I debated quitting this blog recently.
When I started writing last summer, I put some rules in place. I assumed that there would be some valleys, and I didn’t want to give up when things got tough.
First, I agreed that I would write for at least a year before I reassessed. That year isn’t up until July.
A few months in, I also signed up to attend FinCon (the annual financial writer/blogger/podcaster convention) in 2017. FinCon isn’t until the end of October, so I figured I would push through until at least then to meet and learn from some of the great people that I’ve connected with in this community.
I took both of those steps before the election. Continue reading “On Quitting and Time Management”
You always have a choice.
This is not an empty maxim. Not an inspirational quote.
It is a fact of life. And recognizing this fact will make you happier and allow you to live a better life.
There are times when things happen to us that are outside of our control. But it is always our choice how we respond (or react) to them. Continue reading “You Always Have a Choice”
Usually when I think about articles to write, I start with the research.
My articles on happiness stem from research in positive psychology or from reading different philosophies of life.
When I write about money it is based in studies and statistics and calculation.
Today, I want to talk about something that I don’t have research on. Instead, this is something that I have used in my life for years and have found very helpful.
It’s a sort of mantra. A reminder to myself when things get stressful.
Respond. Don’t react. Continue reading “Respond. Don’t React.”
On Tuesday I wrote about the recent death of my grandfather. I was planning to write and post that article earlier, but could not convince myself to write after that event was followed up a week later by the death of my other grandfather.
After going most of my life without having to deal with many deaths of loved ones, there have been quite a few packed into the last few years.
This has been hard. I continue to remind myself that death is what gives meaning to life. It is natural and necessary. It is important.
It still sucks. Continue reading “Lessons Learned from Lives Well-Lived”
My grandfather passed away recently. It has been a tough few years for my family, but we have felt a lot of love and support from each other as well as from our community and network of friends.
My cousin gave an excellent eulogy at the funeral. One thing that he noted is that Papa has been insisting that every encounter with him could be the last for years. For at least the last decade, he has insisted that he is almost out of time. Continue reading “Death and Happiness”
Last week Cait Flanders wrote about how some people treated happiness as a general vibe that they exude and others pursued happiness as a destination. Thinking about this idea started me on a path that had me digging back through my notes on happiness research.
Our culture tends to treat happiness as a destination. Happiness is a goal for which you strive. And of course, the most surefire way to reach happiness is to be successful.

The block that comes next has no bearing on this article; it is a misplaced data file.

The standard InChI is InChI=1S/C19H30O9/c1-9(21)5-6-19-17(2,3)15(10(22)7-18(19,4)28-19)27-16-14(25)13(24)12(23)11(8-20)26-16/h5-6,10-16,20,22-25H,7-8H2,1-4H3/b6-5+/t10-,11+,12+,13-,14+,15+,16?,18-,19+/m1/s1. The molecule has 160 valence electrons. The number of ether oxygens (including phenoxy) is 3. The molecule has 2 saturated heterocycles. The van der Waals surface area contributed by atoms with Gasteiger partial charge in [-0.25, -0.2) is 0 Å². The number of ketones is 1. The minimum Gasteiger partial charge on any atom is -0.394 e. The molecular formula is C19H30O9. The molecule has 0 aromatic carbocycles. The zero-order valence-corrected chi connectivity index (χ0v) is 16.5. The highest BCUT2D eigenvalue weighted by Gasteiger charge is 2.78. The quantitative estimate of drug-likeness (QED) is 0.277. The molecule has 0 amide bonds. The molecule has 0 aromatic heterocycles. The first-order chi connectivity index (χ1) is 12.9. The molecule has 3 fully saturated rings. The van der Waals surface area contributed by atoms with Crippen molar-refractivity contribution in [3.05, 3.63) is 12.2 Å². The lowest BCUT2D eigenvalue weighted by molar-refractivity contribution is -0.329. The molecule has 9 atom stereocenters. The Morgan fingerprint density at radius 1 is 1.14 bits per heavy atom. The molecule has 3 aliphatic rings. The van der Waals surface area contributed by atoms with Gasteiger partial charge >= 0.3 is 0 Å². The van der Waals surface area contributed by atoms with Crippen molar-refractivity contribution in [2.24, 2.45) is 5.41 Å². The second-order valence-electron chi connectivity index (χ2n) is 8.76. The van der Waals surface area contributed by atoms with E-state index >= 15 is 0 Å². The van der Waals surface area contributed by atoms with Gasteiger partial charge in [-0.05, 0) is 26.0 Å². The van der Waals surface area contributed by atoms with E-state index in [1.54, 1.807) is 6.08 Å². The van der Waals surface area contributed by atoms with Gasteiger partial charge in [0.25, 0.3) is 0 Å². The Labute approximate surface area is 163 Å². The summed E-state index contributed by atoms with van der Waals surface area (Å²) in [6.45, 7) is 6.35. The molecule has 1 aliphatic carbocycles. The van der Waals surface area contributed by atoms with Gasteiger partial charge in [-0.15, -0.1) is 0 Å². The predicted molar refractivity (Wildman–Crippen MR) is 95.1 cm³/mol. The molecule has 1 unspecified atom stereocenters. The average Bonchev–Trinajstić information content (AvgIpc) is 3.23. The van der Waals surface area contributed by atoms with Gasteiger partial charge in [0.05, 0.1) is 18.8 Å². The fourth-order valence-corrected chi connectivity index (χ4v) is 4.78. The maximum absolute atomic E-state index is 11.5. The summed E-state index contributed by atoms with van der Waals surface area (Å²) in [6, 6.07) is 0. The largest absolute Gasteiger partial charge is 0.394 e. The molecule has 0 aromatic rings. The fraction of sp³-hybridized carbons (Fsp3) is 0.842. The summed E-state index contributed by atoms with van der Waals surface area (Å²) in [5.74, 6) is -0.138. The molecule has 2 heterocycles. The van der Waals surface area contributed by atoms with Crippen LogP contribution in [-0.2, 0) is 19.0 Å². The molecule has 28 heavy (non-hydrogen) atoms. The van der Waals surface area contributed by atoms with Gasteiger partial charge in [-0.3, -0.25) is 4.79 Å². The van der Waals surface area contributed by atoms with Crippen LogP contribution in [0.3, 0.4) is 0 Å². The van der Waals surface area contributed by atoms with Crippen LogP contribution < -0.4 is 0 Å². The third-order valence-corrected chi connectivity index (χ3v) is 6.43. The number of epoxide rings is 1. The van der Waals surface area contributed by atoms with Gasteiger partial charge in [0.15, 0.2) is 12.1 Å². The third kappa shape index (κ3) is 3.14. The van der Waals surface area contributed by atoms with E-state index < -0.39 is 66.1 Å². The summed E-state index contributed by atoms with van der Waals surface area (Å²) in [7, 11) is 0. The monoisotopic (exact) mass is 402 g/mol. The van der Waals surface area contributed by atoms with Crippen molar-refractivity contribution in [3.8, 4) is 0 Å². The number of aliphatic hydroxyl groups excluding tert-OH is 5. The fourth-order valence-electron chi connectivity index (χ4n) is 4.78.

If we stop and think about this premise though, it falls apart. If success causes happiness, then we should be able to see the results. Continue reading “Happiness Causes Success”
A lot of advice for succeeding involves being different. Avoiding blending in. Not following the crowd.
Just be yourself! Be weird! People will appreciate it!
And that may all be true. But it doesn’t make it easy.
Even if being different makes sense and is logical, our brains are not built for it.
We have an evolutionary need to fit in.
Continue reading “Find Your Own Tribe”
It has become a sign of success in the modern world to say that you’re busy.
Being busy signifies that you are a hard worker. You have plenty of opportunities. You are important. And everyone wants to be important!
So you will often hear “I don’t have time.”
“I’d love to have a weekend away with my family, but I don’t have time.”
“I’d love to take up skiing, but I just don’t have the time.”
“I wish I could read as much as you do, but I’m always so busy that I don’t have time.”
You do have the time, though. We all do. We’re just choosing not to use it on that particular activity. Continue reading “You Do Have Time”
There is often a great power in quotes.
When someone can distill an idea or a philosophy into a short, memorable collection of words, it can become a kind of mantra for people. It can be a reminder of how they want to live their life and how to be their best selves.
One example of this is the Serenity Prayer. Continue reading “The Things We Cannot Change”
Last week we learned that one of the best ways to buy happiness is to spend money on experiences rather than things. Today, I want to explore a trick to squeeze a little extra happiness out of those same purchases.
The trick is paying in advance for as much of your experience as you can.
This helps increase the happiness you get from your experience in a few ways. First, it separates the event itself from the pain of paying. Next, the anticipation and delayed gratification will make you happier. Finally, in looking forward to your experience, the uncertainty of what is to come will bring you some extra happiness, as well. Continue reading “When Buying Happiness, Pay Up Front”